THOR Projects for 2017
Seismic hazard assessment of the Kathmandu basin via nonlinear ground motion, earthquake cycle and rupture simulations (continuation)
On April 25, 2015, Nepal was hit by the magnitude 7.8 Gorkha earthquake. Contrary to the expected devastation for such a large magnitude event in a region with such poor construction practice, the observed structural damage, ground failure effects (e.g. landslides and liquefaction) and recorded ground motions showed only moderate shaking intensities throughout most of the near-field region. The death toll, while very high, was orders of magnitude lower than the number of casualties caused by similar magnitude earthquakes in regions with comparable infrastructure. The few isolated incidences of severe damage were generally associated with topographic amplification along ridge tops or with topography and basin edge effects at the outskirts of Kathmandu. The fact that the Gorkha earthquake was not nearly as devastating as we originally feared, raises nonetheless numerous urgent questions at the interface between earthquake engineering and basic earthquake research that this project addresses.
Dispersion of a natural hazard: ash clouds
Exploring the potential for glacier monitoring with seismic noise interferometry
Glaciers pose hazards at both short and long time scales. Glacial lake outburst floods (GLOFs) and glacial avalanches/surges can cause severe damage to human and infrastructures in large areas within minutes to hours. The most deadly glacier disaster, the 1970 glacier avalanche from Mount Huascarán in Peru, killed more than 6000 people in the town Yungay. At long time scales (years to decades), glaciers respond to climate change, cause global sea level change, and influence availability of water resources. For example, nearly a billion people in Bhutan, Nepal, China, and Indian rely heavily on meltwater from Himalayan glaciers for hydropower generation, agriculture, and ecosystems. Furthermore, the two time scales are linked: recent evidences show that global warming appears to enhance the short time scale hazards, such as GLOFs and surges in high-mountain areas (Bolch et al., 2012).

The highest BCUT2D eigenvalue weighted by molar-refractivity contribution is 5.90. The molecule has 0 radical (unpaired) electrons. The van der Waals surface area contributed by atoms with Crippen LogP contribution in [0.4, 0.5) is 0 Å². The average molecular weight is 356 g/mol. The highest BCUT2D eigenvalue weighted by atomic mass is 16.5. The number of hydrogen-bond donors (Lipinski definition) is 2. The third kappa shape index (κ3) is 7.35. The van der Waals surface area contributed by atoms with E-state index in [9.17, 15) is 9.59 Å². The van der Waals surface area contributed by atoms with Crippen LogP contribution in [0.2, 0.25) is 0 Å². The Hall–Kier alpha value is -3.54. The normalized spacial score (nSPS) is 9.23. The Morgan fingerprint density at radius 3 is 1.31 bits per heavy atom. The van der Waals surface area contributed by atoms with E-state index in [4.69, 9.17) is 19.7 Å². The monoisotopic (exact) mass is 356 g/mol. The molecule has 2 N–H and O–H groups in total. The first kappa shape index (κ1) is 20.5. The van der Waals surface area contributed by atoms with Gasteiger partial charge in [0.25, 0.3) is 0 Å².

In this proposal, we will focus on glacial movements at short time scales, such as surges and avalanches. The physical causes behind these sudden glacier movements are still unclear, which makes them difficult to predict/forecast. Numerous evidences show that they probably involve changes in glacier basal conditions. In the seminal 1987 paper, Kamb proposed that glacial surge is due to switch of basal water system from concentrated large tunnels to a distributed “layer” as “connected cavities”. The higher water pressure in the distributed system reduces friction and causes accelerations in ice flow. Unfortunately, this hypothesis has not been fully tested due to spatially and temporally limited data about glacial basal conditions (Tsai et al., 2016).
Therefore, to understand the physical mechanism behind rapid glacial sliding, and mitigate related glacial hazards, we need to develop new methods to complement existing methods (e.g., remote sensing, GPS, borehole measurements) so as to provide continuous monitoring of the glacial sliding interface, especially the distribution of water on the interface.